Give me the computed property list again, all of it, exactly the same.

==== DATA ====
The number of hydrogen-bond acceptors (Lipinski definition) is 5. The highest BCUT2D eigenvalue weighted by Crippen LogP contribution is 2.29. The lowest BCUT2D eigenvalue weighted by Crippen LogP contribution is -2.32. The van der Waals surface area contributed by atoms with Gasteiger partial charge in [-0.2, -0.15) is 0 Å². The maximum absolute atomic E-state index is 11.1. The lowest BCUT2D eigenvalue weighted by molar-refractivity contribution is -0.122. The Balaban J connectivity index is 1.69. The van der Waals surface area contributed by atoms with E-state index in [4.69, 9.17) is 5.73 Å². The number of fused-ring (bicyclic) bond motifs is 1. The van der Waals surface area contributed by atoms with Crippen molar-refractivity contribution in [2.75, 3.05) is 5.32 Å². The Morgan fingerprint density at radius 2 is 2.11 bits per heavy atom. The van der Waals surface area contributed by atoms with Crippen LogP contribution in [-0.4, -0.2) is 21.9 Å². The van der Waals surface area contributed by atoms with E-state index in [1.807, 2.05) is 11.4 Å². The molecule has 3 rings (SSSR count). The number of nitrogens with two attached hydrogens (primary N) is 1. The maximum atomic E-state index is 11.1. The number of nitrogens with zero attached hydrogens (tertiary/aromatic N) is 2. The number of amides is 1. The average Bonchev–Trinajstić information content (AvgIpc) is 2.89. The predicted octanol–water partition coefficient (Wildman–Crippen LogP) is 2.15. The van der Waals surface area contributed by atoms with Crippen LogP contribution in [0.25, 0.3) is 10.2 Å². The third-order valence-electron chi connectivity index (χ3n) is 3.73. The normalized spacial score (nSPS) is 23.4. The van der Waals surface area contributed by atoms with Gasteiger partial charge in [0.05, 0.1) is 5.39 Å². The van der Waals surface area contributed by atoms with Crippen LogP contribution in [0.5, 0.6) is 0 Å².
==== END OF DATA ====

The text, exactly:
The number of hydrogen-bond acceptors (Lipinski definition) is 5. The highest BCUT2D eigenvalue weighted by Crippen LogP contribution is 2.29. The lowest BCUT2D eigenvalue weighted by Crippen LogP contribution is -2.32. The van der Waals surface area contributed by atoms with Gasteiger partial charge in [-0.2, -0.15) is 0 Å². The maximum absolute atomic E-state index is 11.1. The lowest BCUT2D eigenvalue weighted by molar-refractivity contribution is -0.122. The Balaban J connectivity index is 1.69. The van der Waals surface area contributed by atoms with E-state index in [4.69, 9.17) is 5.73 Å². The number of fused-ring (bicyclic) bond motifs is 1. The van der Waals surface area contributed by atoms with Crippen molar-refractivity contribution in [2.75, 3.05) is 5.32 Å². The Morgan fingerprint density at radius 2 is 2.11 bits per heavy atom. The van der Waals surface area contributed by atoms with Crippen LogP contribution in [-0.4, -0.2) is 21.9 Å². The van der Waals surface area contributed by atoms with E-state index in [1.807, 2.05) is 11.4 Å². The molecule has 3 rings (SSSR count). The number of nitrogens with two attached hydrogens (primary N) is 1. The maximum atomic E-state index is 11.1. The number of nitrogens with zero attached hydrogens (tertiary/aromatic N) is 2. The number of amides is 1. The average Bonchev–Trinajstić information content (AvgIpc) is 2.89. The predicted octanol–water partition coefficient (Wildman–Crippen LogP) is 2.15. The van der Waals surface area contributed by atoms with Crippen LogP contribution in [0.25, 0.3) is 10.2 Å². The third-order valence-electron chi connectivity index (χ3n) is 3.73. The normalized spacial score (nSPS) is 23.4. The van der Waals surface area contributed by atoms with Gasteiger partial charge in [0.05, 0.1) is 5.39 Å². The van der Waals surface area contributed by atoms with Crippen LogP contribution in [0.5, 0.6) is 0 Å².